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Asia RebalanceChinadiplomacyMonday, April 21, 2014

Continuing Strategic Rebalancing to Asia: The Do’s and Don’ts

President Obama at the welcome ceremony at the Imperial Palace during his state visit to Tokyo, Japan on April 24, 2014 [State Department photo by William Ng, 4/24/14]With Vice President Biden in Kiev and President Obama arriving in Asia tomorrow, the need and capacity for the United States to manage multiple priority issues is on full display, including balancing long-term strategy with near-term crises. In Asia, the President will meet with leaders in Japan, the Philippines, South Korea and Malaysia to consolidate and deepen strategic rebalancing to the Asia-Pacific. As a long-term policy movement, rebalancing to Asia will require sustained attention at the whole-of-government level – particularly to ensure properly-scaled distribution of resources – and coordinated priorities. Of special concern going forward is investing the… Read More ›

diplomacyRussiasanctionsUkraineWednesday, April 16, 2014

Economic Statecraft and Near-Term Options to Impose Costs on Russia

Economic Statecraft and Near-Term Options to Impose Costs on Russia April 16, 2014 The United States and Europe are likely to wait until after their talks in Geneva tomorrow with Russia and Ukraine before imposing additional sanctions on Moscow for its apparent covert involvement in the pro-Russian uprisings in eastern Ukraine. Nonetheless, a strong set of economic tools are available to impose costs on Russia as the West further adapts economic statecraft for disciplinary purposes towards Moscow. Because any such measures require joint U.S.-EU action to be successful – as with any other courses of action – the diplomatic challenges to sizably escalating economic costs on Russia are very real. Yet, recent comments by the British Foreign Minister indicate that Europe may be on track… Read More ›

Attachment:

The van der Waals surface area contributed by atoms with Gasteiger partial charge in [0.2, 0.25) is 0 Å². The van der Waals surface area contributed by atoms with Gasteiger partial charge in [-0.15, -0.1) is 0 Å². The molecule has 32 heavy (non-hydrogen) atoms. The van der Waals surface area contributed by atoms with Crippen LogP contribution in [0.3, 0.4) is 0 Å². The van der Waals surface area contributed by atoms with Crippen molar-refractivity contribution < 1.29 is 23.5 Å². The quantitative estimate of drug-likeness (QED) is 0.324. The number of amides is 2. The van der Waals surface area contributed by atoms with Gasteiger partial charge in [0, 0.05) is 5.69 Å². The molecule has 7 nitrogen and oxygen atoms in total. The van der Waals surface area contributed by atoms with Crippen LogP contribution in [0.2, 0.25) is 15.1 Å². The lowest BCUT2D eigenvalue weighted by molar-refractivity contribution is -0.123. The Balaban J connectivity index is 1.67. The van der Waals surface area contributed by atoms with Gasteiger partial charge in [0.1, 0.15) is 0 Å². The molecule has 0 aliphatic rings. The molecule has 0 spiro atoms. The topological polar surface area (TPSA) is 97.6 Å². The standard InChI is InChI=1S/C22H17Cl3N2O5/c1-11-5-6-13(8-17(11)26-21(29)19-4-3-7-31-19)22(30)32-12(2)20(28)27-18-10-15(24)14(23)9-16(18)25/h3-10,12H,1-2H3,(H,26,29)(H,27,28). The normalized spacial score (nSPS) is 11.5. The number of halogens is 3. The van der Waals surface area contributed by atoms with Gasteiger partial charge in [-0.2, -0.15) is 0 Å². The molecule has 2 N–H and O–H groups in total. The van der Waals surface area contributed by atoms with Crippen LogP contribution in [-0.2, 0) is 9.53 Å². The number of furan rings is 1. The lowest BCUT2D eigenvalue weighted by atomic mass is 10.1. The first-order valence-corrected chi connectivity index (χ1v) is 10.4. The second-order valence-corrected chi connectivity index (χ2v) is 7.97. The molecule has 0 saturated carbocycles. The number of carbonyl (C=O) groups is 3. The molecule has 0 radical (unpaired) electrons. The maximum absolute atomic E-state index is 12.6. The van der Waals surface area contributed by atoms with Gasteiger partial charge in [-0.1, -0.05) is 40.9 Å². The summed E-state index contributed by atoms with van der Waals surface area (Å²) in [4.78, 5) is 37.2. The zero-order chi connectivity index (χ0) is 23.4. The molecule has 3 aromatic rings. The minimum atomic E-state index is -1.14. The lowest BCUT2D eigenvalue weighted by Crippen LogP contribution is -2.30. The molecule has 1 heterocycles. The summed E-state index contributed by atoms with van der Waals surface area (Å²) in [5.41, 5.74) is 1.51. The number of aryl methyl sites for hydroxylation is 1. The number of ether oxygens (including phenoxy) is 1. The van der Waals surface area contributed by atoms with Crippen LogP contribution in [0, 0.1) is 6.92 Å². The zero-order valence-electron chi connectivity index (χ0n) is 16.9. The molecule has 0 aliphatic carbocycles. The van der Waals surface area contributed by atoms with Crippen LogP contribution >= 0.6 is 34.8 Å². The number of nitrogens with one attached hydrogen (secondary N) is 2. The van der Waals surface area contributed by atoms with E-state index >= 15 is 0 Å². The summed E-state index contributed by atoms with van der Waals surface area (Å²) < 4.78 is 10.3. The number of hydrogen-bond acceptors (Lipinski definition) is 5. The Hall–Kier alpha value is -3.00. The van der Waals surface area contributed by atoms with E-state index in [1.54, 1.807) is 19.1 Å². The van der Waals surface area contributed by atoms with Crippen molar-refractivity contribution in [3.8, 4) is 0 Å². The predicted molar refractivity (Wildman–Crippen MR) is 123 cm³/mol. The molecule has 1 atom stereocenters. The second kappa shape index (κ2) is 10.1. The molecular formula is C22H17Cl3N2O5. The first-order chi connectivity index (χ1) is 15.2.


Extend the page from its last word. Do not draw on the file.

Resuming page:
RussiasanctionsUkraineMonday, April 14, 2014

U.S. Leading Ukraine Response as Russia Escalates